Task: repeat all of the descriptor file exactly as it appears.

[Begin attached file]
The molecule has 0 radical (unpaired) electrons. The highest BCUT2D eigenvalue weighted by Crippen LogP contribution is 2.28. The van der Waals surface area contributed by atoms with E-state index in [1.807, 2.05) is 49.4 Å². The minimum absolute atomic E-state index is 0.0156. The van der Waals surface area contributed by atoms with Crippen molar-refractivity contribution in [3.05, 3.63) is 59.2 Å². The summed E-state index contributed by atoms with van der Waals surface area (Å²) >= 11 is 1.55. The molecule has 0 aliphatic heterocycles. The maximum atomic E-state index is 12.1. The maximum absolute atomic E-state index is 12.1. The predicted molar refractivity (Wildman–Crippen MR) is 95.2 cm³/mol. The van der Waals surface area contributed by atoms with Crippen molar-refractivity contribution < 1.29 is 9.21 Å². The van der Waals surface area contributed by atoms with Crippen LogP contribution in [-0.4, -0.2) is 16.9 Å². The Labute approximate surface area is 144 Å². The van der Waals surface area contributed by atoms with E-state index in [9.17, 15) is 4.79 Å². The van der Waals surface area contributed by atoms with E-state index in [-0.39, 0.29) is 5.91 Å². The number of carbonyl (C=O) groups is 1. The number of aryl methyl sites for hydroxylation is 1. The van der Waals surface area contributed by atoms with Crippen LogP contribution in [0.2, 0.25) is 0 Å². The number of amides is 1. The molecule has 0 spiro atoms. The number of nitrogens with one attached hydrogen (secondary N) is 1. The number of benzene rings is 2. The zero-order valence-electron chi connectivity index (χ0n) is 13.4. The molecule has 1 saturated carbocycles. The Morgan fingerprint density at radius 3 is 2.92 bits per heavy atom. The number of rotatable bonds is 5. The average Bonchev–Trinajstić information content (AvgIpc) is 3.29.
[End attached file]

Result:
The molecule has 0 radical (unpaired) electrons. The highest BCUT2D eigenvalue weighted by Crippen LogP contribution is 2.28. The van der Waals surface area contributed by atoms with E-state index in [1.807, 2.05) is 49.4 Å². The minimum absolute atomic E-state index is 0.0156. The van der Waals surface area contributed by atoms with Crippen molar-refractivity contribution in [3.05, 3.63) is 59.2 Å². The summed E-state index contributed by atoms with van der Waals surface area (Å²) >= 11 is 1.55. The molecule has 0 aliphatic heterocycles. The maximum atomic E-state index is 12.1. The maximum absolute atomic E-state index is 12.1. The predicted molar refractivity (Wildman–Crippen MR) is 95.2 cm³/mol. The van der Waals surface area contributed by atoms with Crippen molar-refractivity contribution < 1.29 is 9.21 Å². The van der Waals surface area contributed by atoms with Crippen LogP contribution in [-0.4, -0.2) is 16.9 Å². The Labute approximate surface area is 144 Å². The van der Waals surface area contributed by atoms with E-state index in [9.17, 15) is 4.79 Å². The van der Waals surface area contributed by atoms with E-state index in [-0.39, 0.29) is 5.91 Å². The number of carbonyl (C=O) groups is 1. The number of aryl methyl sites for hydroxylation is 1. The van der Waals surface area contributed by atoms with Crippen LogP contribution in [0.2, 0.25) is 0 Å². The number of amides is 1. The molecule has 0 spiro atoms. The number of nitrogens with one attached hydrogen (secondary N) is 1. The number of benzene rings is 2. The zero-order valence-electron chi connectivity index (χ0n) is 13.4. The molecule has 1 saturated carbocycles. The Morgan fingerprint density at radius 3 is 2.92 bits per heavy atom. The number of rotatable bonds is 5. The average Bonchev–Trinajstić information content (AvgIpc) is 3.29.